It’s May 1973, and we’re looking at the petrol forecourt of B&K Motors in the Kensington area of Liverpool. Judging by the crowds, there’s something interesting going on, but we’re not close enough to tell what the action actually is. As months go, it’s quite a significant one, because Value Added Tax has just been introduced in the UK to replace the old Purchase Tax, following on from a number of countries in Europe – we’re lagging behind somewhat considering France and Germany introduced it during World War 1.
Kit car manufacturers have already expressed their displeasure at the imposition of the new tax, as previously they weren’t covered by Purchase Tax. Now, with additional tax added to the basic cost of a kit, the costs of them would rise significantly, thus making them a whole lot less attractive than they used to be. Until last month, kit cars were selling well – but we’ll have to wait for the full effect of the new tax to manifest itself. The early signs aren’t good.
May 1973 has also seen the launch of the Austin Allegro (below) – the new driving force from Austin – which its maker hopes will sell in huge numbers, just like the car it’s replaced, the BMC 1100/1300. The main issue British Leyland has in selling its vitally important new car is that most of its factories are either on strike, or on go slows because of other factories within the supply chain. A quick look at AROnline‘s news archive for the month shows that it was dominated by industrial action.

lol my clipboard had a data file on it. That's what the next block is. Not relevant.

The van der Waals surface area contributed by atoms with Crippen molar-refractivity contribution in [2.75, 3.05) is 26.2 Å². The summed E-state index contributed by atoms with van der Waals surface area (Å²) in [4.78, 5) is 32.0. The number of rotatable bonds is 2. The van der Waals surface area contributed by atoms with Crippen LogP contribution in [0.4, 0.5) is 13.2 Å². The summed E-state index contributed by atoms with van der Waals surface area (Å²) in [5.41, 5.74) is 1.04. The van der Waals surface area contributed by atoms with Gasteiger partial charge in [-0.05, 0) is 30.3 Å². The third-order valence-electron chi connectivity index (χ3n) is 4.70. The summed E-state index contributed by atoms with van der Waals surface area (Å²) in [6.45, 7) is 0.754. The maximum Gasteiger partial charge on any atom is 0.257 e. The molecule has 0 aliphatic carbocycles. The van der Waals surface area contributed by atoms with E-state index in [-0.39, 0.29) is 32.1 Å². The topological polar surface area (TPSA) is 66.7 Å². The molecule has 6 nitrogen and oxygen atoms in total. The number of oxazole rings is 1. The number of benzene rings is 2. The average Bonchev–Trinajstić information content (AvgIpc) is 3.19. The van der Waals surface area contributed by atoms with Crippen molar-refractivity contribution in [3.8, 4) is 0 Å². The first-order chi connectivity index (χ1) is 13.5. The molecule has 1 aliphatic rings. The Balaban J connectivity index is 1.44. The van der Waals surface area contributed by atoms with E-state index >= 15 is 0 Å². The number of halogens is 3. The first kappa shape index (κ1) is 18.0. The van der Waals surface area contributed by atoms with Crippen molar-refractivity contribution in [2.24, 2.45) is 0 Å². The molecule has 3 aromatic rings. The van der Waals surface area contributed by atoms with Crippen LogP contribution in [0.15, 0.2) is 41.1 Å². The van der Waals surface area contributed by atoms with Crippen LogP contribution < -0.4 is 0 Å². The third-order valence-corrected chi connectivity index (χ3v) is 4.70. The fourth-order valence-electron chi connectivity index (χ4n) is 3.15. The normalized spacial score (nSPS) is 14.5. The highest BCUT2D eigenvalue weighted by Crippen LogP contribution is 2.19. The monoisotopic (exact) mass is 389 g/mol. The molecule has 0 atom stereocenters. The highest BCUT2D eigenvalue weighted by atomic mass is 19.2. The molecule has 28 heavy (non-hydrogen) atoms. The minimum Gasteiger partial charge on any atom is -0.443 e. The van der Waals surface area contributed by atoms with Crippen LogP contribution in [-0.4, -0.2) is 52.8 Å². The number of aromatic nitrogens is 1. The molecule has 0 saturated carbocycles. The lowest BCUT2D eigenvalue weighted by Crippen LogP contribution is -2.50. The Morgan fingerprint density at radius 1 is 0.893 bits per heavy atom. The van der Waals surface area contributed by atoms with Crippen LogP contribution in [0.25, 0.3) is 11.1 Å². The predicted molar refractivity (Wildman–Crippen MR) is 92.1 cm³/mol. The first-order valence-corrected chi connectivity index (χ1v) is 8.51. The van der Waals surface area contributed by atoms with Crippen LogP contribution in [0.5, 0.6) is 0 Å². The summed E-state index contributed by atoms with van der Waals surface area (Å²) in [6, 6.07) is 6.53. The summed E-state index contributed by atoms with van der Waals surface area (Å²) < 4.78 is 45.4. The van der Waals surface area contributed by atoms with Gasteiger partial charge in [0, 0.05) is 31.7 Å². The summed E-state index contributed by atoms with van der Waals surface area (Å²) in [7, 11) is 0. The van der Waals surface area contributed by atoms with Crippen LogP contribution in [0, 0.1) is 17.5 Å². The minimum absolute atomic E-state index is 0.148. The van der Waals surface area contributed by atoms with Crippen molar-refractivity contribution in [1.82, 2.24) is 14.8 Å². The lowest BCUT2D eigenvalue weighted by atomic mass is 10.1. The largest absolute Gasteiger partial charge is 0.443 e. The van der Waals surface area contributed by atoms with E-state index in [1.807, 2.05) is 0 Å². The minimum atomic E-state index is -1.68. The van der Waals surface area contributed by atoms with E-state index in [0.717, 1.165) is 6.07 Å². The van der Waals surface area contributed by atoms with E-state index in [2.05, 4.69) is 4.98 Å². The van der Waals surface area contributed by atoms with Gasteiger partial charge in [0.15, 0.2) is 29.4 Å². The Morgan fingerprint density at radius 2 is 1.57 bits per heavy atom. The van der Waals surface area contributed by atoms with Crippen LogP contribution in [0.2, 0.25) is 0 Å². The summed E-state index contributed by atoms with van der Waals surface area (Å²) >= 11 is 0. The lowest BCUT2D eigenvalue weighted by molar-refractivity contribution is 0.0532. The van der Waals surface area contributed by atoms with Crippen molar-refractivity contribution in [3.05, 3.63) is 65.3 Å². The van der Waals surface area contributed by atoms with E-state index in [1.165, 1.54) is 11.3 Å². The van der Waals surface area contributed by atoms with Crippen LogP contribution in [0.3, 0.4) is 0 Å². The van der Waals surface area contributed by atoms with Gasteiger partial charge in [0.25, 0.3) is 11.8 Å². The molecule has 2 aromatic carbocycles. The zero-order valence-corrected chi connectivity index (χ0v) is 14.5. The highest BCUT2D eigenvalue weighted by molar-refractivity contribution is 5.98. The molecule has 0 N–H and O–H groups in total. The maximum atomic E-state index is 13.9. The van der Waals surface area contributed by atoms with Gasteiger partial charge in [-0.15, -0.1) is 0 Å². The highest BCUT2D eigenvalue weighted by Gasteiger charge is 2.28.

So, tell us about the cars
The forecourt is a lovely freeze-frame moment, showing signs for Green Shield stamps (who collected those?) and BP’s own Quad Stamps, which were given with petrol sold and could be used to collect gifts. On the forecourt, we have a Ford Cortina Mk3, an Austin Maxi 1750 and a Cortina Mk2. That car’s deadly rival the BMC 1100 (can’t tell if it’s an Austin or a Morris from here) sits behind – and, nearest to the camera, is what looks like a Mini Clubman.
If you enjoyed this, let us know in the comments and, if you have any pictures you’d like featuring, drop me a line via any of the links below. Meanwhile, to see what the site where B&K Motors used to reside looks like today, scroll down for a view from Google Streetview.